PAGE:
Wash. Dept. of Revenue Draft Property Tax Advisory re: Great Wolf Case


PTA Improvements on Tribal Trust Land

An excerpt:

Question: May state and local governments assess property tax on permanent improvements built on land owned by the United States and held in trust for an Indian tribe?

Answer: No. The United States Court of Appeals for the Ninth Circuit determined in Confederated Tribes of the Chehalis Reservation v. Thurston County Board of Equalization, 724 F.3d 1153 (9th Cir. 2013) that where the United States owns land covered by 25 U.S.C. § 465 and holds it in trust for the use of a tribe, permanent improvements on that land are exempt from state and local property taxation.

Chehalis Tribes Win $22K+ in Costs from Thurston County in Tax Dispute


doc. 220 Plaintiff’s Motion for Costs

doc. 222 Response to Plaintiff’s Motion for Costs

doc. 226 Reply re Motion for Costs

doc. 228 Taxation of Costs

Bracker Motions for Summary Judgment Filed in Chehalis v. Thurston County

Here are those briefs:

Chehalis Motion for Summary J

Thurston County Motion for Summary J

Prior materials on this important case are here.

Summary Judgment Denied in Chehalis Great Wolf Lodge Tax Dispute

Here is the opinion in Confederated Chehalis Tribes v. Thurston County (W.D. Wash.) — DCT Order Denying Chehalis Motion for Summary Judgment (briefs are here, and an earlier opinion is here).

An excerpt:

n this case, the Court is not persuaded that the rule of Rickert applies to bar the taxation in question because this case involves a significantly different factual scenario. Although the site in Grand Mound is held in trust by the United States for the benefit of the Tribe, the Lessee, CTGW, owns the improvements in fee during the terms of the Lease. Moreover, it cannot be said that the improvements are “occupied” by the Tribe as CTGW currently uses the improvements to operate a hotel, conference center, and indoor water park. Therefore, the Rickert rule that was implemented to protect a homestead and associated livestock is, in this Court’s opinion, inapplicable to privately owned commercial business ventures even though the improvements are on land held in trust by the United States.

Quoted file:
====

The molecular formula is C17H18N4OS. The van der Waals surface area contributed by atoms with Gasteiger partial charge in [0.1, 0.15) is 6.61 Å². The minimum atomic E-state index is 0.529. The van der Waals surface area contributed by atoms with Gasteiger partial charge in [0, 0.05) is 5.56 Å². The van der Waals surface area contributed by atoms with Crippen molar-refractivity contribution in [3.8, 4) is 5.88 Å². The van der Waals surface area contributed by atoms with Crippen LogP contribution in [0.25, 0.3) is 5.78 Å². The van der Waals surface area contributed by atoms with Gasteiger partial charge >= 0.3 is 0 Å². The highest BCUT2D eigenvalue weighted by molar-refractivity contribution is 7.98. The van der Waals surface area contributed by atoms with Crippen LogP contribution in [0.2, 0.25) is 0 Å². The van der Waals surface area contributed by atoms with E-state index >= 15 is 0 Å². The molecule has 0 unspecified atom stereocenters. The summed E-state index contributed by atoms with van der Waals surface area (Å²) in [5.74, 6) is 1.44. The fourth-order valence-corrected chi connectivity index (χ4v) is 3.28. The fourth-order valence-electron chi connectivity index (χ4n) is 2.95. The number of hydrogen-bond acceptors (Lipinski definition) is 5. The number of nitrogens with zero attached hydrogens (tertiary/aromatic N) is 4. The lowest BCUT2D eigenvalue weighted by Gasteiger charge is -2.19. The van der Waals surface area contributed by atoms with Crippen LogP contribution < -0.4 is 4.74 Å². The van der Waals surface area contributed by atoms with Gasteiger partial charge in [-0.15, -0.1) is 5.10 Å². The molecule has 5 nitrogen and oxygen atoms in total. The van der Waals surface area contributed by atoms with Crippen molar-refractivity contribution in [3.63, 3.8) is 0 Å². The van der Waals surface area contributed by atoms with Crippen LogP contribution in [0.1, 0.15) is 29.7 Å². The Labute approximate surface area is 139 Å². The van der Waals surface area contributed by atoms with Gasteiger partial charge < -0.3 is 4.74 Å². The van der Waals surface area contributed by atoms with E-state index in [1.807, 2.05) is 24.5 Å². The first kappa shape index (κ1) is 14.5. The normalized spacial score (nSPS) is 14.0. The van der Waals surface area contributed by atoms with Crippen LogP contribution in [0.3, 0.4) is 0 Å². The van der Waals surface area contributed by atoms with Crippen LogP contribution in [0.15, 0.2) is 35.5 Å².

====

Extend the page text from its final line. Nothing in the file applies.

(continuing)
Second Update on Chehalis Great Wolf Tax Case

The court has ordered Chehalis to show cause as to this question (our earlier post with the briefings on the Tribe’s motion for summary judgment is here):

Plaintiffs have alleged a new claim in their complaint that Defendants’ failure to follow Revenue’s opinion is a violation of both state and federal law. See supra. The original complaint, however, involved claims based only on issues of federal law. See Dkt. 1. Thus, before reaching the merits of Plaintiffs’ summary judgment motion, the Court orders Plaintiffs to show cause, if any they have, why this Court should exert jurisdiction over this new claim. Although Plaintiffs allege that Defendants’ failure to follow Revenue’s decision is also a violation of “federal preemption law,” there has been no showing that a county assessor violates federal preemption law solely by failing to follow a state agency’s opinion as to the imposition of a tax. In other words, if Revenue had opined that the tax was not preempted and the assessor refused to impose the tax, it is questionable whether the assessor’s action in conflict with Revenue’s opinion would raise a federal question invoking this Court’s jurisdiction. Therefore, the new claim seems to be purely a matter of state law regarding the authority of the state agency, Revenue, over the Thurston County Assessor.

Plaintiffs bear the burden to show why the Court should assert jurisdiction over this state law claim and why the Court (1) should not abstain from this matter, (2) is not divested from jurisdiction over this matter, or (3) should not decline to exercise supplemental jurisdiction over the new claim pursuant to 28 U.S.C. § 1367(c)(1).

Here is the order — DCT Order to Show Cause re State Law Claims